Lankum are one of the most intriguing bands to ever spring from Irish soil. During their Irish winter tour, before they took to the stage at The Model Sligo, Rebecca Kennedy sat down with Ian to talk tours, fans and tradition.
How’s the tour going?
It’s going really good. It’s really enjoyable. We are playing a lot of iconic venues around Ireland; Cleere’s in Kilkenny, The Spirit Store in Dundalk, Connolly’s in West Cork. We haven’t played so much in Ireland so much in the last year. We go to the U.K. a lot and play in other countries so it’s really good fun to catch up with friends and having a laugh.
What kind of audience are you seeing at your gigs?
We’ve always had a very big mix of different types of people coming to our gigs everywhere. If we play in Dublin or we play in London or Scotland. It’s really funny because you see really heavy metallers sitting beside 70-year-old traditional singers. And you’ll be thinking, ‘Where else would you see those two sitting beside each other in any other kind of gig?’ It’s really positive. We get a mix of different age groups and different people that are into our gigs and it’s been like that since we started playing together.
How did your audience re-act when you were signed to Rough Trade? Was there a fear that joining a major label would change the fabric of the music?
Rough Trade have been great. It’s a really legendary label, like they’ve been going since 1976 and they are still independent. I can imagine with any other big label they might be trying to get you to change the music in someway. But rough trade they said right from the get-go, ‘we love what you do, were not going to tell you how to do it.’ And they didn’t, whatever we wanted, like a 12-minute ballad they were like grand. We didn’t want a barcode on the front of the album, they said that’s grand, we will put it on a sticker on the back. We’ve always been a band that’s focused on the songs. We keep the compositions sparse because all the magic you already need in the song itself.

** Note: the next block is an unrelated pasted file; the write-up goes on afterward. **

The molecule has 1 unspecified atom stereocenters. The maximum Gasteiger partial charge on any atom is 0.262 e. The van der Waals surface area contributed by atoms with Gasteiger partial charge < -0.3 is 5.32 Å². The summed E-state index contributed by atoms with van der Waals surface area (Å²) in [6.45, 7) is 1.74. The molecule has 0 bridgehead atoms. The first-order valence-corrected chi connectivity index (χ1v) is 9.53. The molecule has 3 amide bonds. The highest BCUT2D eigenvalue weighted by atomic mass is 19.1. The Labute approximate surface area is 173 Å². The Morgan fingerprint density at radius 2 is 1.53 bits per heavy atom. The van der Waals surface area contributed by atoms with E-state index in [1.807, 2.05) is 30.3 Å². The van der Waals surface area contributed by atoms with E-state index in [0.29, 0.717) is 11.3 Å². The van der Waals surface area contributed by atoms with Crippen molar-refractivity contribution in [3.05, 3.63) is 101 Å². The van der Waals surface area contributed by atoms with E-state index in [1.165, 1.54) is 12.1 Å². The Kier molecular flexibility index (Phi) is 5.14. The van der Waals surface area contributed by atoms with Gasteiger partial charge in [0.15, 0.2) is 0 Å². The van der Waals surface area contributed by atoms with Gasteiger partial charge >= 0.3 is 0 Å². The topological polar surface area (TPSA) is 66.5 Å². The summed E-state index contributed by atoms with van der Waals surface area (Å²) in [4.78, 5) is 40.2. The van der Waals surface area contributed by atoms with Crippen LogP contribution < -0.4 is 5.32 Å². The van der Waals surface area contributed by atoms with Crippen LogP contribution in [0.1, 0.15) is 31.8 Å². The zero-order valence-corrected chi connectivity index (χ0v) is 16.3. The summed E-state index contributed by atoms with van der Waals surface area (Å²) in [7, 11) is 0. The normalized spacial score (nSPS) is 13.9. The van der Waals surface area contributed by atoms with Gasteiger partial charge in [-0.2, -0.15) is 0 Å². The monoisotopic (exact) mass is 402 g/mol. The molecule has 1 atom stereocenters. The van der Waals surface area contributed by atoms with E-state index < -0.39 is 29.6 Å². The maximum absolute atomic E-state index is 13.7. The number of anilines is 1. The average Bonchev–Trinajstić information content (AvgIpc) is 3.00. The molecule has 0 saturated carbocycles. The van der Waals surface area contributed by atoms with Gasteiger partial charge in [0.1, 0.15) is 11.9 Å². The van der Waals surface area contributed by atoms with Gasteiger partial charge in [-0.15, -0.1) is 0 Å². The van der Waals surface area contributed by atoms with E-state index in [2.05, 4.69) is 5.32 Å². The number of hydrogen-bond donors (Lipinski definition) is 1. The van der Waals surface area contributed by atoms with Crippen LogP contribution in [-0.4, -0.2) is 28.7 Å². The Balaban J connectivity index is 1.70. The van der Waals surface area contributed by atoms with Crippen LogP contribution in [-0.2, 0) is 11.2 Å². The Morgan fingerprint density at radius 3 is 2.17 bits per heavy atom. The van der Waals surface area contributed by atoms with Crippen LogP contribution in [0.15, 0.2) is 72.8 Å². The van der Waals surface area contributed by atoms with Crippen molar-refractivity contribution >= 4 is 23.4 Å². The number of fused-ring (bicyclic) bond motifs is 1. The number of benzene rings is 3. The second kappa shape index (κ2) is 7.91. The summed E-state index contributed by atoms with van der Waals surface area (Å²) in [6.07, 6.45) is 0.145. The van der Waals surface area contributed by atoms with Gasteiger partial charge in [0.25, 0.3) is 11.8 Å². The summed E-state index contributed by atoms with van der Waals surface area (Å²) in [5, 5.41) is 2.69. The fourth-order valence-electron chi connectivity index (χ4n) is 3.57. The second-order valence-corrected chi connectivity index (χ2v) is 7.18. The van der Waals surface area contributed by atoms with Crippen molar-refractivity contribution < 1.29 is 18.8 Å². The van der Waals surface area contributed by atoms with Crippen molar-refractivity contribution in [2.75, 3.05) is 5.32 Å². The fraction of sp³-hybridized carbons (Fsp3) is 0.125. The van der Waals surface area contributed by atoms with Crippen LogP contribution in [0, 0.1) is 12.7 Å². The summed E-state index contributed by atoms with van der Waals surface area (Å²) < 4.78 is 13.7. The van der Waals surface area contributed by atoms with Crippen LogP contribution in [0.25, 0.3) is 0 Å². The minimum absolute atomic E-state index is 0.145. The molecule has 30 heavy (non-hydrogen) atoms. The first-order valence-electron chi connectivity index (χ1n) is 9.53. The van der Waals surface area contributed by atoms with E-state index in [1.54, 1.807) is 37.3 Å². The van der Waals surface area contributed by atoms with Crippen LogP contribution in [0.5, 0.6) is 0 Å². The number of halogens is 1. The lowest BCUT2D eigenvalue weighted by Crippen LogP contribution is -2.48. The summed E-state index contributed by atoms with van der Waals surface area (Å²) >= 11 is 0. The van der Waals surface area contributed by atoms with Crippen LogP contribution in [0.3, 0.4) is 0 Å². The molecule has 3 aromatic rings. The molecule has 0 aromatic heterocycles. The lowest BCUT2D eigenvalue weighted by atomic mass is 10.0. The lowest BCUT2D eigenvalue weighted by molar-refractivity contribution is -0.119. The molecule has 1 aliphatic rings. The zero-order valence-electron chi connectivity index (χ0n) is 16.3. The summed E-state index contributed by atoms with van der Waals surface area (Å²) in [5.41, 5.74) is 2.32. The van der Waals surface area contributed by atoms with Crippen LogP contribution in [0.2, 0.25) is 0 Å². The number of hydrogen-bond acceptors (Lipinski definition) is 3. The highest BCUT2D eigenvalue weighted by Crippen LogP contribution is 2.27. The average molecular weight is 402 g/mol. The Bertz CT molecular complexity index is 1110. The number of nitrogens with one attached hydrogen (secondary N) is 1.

Lankum follow the old Irish tradition of collecting songs. How does that process work?
We spend a lot of time going to special singing gigs. We go a lot to Donegal, especially the Inishowen peninsula. They have really nice ballad singing weekends and monthly sessions as well. We just like travelling around and spending time with older singers, it’s really great craic as well. Most of the songs that are on the new album are songs we heard people singing and we would ask them if we could we write them down. We spend a lot of time trawling through archives & going through older print collections to find songs. It’s one of my favorite ways to pass the time. I would have grown up in that type of environment where anytime the family was together, someone was singing for the craic. It didn’t even need to be traditional songs; it just needed to be someone singing to pass the time. That’s why we have such a taste for it.